MES23.5 cells, provided by Professor Wei-Dong Le (Baylor College of Medicine, TX), were cultured in DMEM/F12 (Gibco) with 5% fetal bovine serum (Gibco) and 1% insulin-transferrin-selenium solution (100×) (Gibco) in 5% CO2 at 37 °C. SH-SY5Y cells were cultured in DMEM/F12 (Gibco) with 10% fetal bovine serum (Gibco) in 5% CO2 at 37 °C. For experiments, MES23.5 cells were seeded in plastic flasks at an appropriate density as described correspondingly. Then, the cells were pretreated with NADPH 10 μM (ST360, Beyotime, Nantong, China) for 1 h before 1-methyl-4-phenylpyridinium (MPP+, D048, Sigma-Aldrich, St. Louis, MO) 200 μM treatment.

Cell viability assay

MES23.5 cells were seeded onto a 96-well plate at a density of 5 × 103 cells per well. After pretreated with NADPH (5, 10, and 20 μM) for 1 h, the cells were exposed to 200 μM MPP+ for 24 h. SH-SY5Y cells were seeded in a 96-well plate at a density of 104 cells per well. The cells were exposed to 1 mM MPP+ for 24 h after the pretreatment with NADPH (50, 100, and 200 μM) for 1 h. Then, the cells were incubated with thiazolyl blue tetrazolium bromide (MTT, Sigma, 5 mg/ml) at 37 °C for 4 h in dark. Finally, the cell viability was measured by reading optical density at 490 nm with a microplate reader.

Western blot analysis

After decapitation, ventral midbrain that contains the SNpc and striatum were dissected as followed in The Mouse Brain in Stereotaxic Coordinates (Academic Press, 2nd edn by George Paxinos et al.). The tissues were homogenized with the lysis buffer containing Tris-HCl (pH 7.4) 10 mM, NaCl 150 mM, 1% Triton X-100, 1% sodium dexoxycholate, 0.1% polyacrylamide gel electrophoresis (SDS), edetic acid 5 mM, 1 protease inhibitor cocktail tablet (Roche), and 1 phosphotase inhibitor cocktail tablet (Roche)/10 ml. The lysates were then centrifuged at 12,000 rpm for 15 min at 4 °C and the supernatants were used as the total cell lysates. Meanwhile, MES23.5 cells were seeded in a 6-well plate at a density of 5 × 105 cells per well. After the pretreatment with 10 μM NADPH or 1 μM SB203580 (S1863, Beyotime) for 1 h and followed exposure to MPP+ for 12 h, the cells were harvested and lysed in this lysis buffer. After centrifugation at 12,000 rpm for 15 min at 4 °C, protein concentration was determined with BCA protein assay kit (T9300A, Takara Bio, Shiga, Japan). The protein samples were separated on 8–12% SDS-PAGE and then transferred to 0.45 μm NC membranes. The membrane was incubated with 5% non-fat milk for 1 h at room temperature and then incubated with the primary antibodies against mouse anti-THase (1:5000; Sigma-Aldrich, T1299), rabbit anti-Bax (1:200; Santa Cruz, SC-526), mouse anti-TP53 (1:1000; Cell Signaling, 2524), rabbit anti-p-p38MAPK (1:1000; Cell Signaling, 4511), mouse anti-p38MAPK (1:500; Santa Cruz, SC-7972), mouse anti-extracellular signal regulated kinase (ERK1/2, 1:200; Santa Cruz, SC-3012), rabbit anti-p-ERK1/2 (1:2000; Cell Signaling, 4370), mouse anti-c-Jun N-terminal kinase JNK (1:500; Santa Cruz, SC-6254), rabbit anti-PARP (1:1000; Cell Signaling, 9532), rabbit anti-Lamin B1 (1:5000; Abcam, ab133741), mouse anti-GAPDH (1:5000; Sigma-Aldrich, SAB2100894), and mouse anti-β-actin (1:10000; Sigma-Aldrich, A5441) overnight at 4 °C. After incubation with fluorescent secondary antibodies (1:10000; LI-COR Biosciences, anti-Mouse 926–32212; anti-Rabbit 926–32213) for 2 h at room temperature, the protein was detected with Odyssey Two-Color Infrared Imaging System (LI-COR, Linclon, NE). The proteins were analyzed with ImageJ and normalized to the loading control (β-actin).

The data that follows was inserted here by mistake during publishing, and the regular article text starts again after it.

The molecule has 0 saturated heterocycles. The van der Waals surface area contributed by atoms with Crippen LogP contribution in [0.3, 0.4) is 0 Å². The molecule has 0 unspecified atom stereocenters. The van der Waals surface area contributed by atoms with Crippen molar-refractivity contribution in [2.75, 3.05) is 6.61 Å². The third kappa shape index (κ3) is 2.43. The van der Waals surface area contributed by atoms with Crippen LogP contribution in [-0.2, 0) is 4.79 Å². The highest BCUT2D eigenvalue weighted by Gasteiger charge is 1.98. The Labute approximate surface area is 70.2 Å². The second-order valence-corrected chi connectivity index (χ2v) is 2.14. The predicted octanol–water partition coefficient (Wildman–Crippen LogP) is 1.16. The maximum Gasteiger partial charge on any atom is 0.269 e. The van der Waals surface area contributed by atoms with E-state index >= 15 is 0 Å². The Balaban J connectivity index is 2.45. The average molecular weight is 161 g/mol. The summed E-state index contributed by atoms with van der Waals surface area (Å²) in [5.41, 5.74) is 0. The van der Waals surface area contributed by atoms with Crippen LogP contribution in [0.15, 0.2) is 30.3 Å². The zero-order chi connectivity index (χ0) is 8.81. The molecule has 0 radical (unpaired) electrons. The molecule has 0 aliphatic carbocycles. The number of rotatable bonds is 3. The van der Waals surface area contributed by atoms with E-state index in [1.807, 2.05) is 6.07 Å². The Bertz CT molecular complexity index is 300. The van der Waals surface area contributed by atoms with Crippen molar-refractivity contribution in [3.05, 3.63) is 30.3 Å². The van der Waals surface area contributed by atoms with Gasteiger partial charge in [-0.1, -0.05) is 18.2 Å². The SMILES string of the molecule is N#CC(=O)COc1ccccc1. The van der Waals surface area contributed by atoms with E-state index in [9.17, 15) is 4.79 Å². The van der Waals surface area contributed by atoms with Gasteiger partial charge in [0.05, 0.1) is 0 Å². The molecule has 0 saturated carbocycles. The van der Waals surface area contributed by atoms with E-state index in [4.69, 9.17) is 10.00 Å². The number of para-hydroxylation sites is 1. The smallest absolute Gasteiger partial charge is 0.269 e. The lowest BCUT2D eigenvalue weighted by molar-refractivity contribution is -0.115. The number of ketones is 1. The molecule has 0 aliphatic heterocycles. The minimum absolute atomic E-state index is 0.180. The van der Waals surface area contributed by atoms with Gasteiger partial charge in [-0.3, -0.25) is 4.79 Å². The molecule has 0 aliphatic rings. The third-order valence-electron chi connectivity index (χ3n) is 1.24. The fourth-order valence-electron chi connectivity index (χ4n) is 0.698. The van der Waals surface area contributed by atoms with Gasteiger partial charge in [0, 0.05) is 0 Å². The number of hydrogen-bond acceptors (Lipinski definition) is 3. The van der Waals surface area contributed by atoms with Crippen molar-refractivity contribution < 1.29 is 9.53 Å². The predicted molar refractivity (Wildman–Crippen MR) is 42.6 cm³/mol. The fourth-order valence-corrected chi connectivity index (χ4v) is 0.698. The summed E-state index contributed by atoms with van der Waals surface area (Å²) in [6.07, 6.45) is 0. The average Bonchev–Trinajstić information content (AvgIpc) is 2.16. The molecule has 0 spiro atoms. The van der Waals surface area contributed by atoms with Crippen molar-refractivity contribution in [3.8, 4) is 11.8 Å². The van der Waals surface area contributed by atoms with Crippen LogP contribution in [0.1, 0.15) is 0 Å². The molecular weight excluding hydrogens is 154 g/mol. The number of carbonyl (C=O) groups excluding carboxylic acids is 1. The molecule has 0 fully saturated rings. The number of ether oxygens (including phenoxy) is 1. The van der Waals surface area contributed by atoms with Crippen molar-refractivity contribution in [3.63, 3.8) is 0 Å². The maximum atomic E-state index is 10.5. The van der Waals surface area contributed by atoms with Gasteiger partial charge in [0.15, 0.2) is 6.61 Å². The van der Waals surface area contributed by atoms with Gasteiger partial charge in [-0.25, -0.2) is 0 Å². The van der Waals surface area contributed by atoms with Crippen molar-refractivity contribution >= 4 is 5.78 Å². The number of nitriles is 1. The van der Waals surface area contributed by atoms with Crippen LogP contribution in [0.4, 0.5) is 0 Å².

Measurement of NADPH and GSH levels

The ventral midbrain was dissected as previously mentioned. The levels of NADPH and GSH in midbrain were determined with the EnzyChrom NADP+/NADPH assay kit (BioAssay Systems, E2ND002, CA) and the GSH kit (Beyotime) following the manufacturer’s instructions.

Reactive oxygen species (ROS) assay

After incubated with primary antibody against THase and fluorescent antibody as described in immunohistochemistry section, the midbrain sections were incubated with 10 μM dihydroethidium (DHE, S0063, Beyotime) in 0.01 M PBS for 30 min in dark at room temperature. Then, the brain sections were washed in 0.01 M PBS twice and dehydrated in a series of graded ethanol. Fluorescence intensity was measured with a laser confocal microscopy after the brain sections were mounted onto microslide and cover-slipped. Meanwhile, MES23.5 cells were seeded in a 24-well plate at a density of 4 × 104 cells per well. The cells were pretreated with 10 μM NADPH or 0.5 mM N-acetyl-l-cysteine (NAC, A9165, Sigma-Aldrich, St. Louis, MO) for 1 h and then exposed to 200 μM MPP+ for 12 h. Then, the cells were incubated with 2 μM DHE for 30 min in dark at 37 °C. Finally, the fluorescence intensity was measured with a laser confocal microscopy.

Hoechst 33342 staining and counting condensed nuclei

Nuclear staining with fluorescent dyes Hoechst 33342 (Yuanye, Shanghai, China) was used to determine cell apoptosis according to a previous protocol. Briefly, MES23.5 cells were seeded in a 12-well plate at a density of 8 × 104 cells per well. The cells were pretreated with 10 μM NADPH or 1 μM SB203580 (S1863, Beyotime, Nantong, China) for 1 h and then exposed to MPP+ (200 μM) for 12 h. After the treatment, the culture medium was aspirated out and the cells were incubated with Hoechst 33342 (10 μg/ml in PBS) in the dark for 10 min at room temperature. Wash the cells twice with PBS and images were captured with a fluorescent microscopy. To count the condensed nuclei, three visual fields were randomly chosen and then the total nuclei and condensed nuclei were determined. The results were expressed as condensed nuclei/total nuclei × 100%. The trials were duplicated three times.

Separation of nuclear and cytoplasmic proteins

MES23.5 cells were seeded in dish with diameter of 10 cm. The cells were pretreated with 10 μM NADPH or 1 μM SB203580 for 1 h and followed by incubation with 200 μM MPP+. After 10 h treatment, the cells were harvested and the nuclear and cytoplasmic proteins were separated with the Nuclear and Cytoplasmic Protein Extraction Kit (Beyotime) following the manufacturer’s protocols. The proteins were detected with western blot analysis.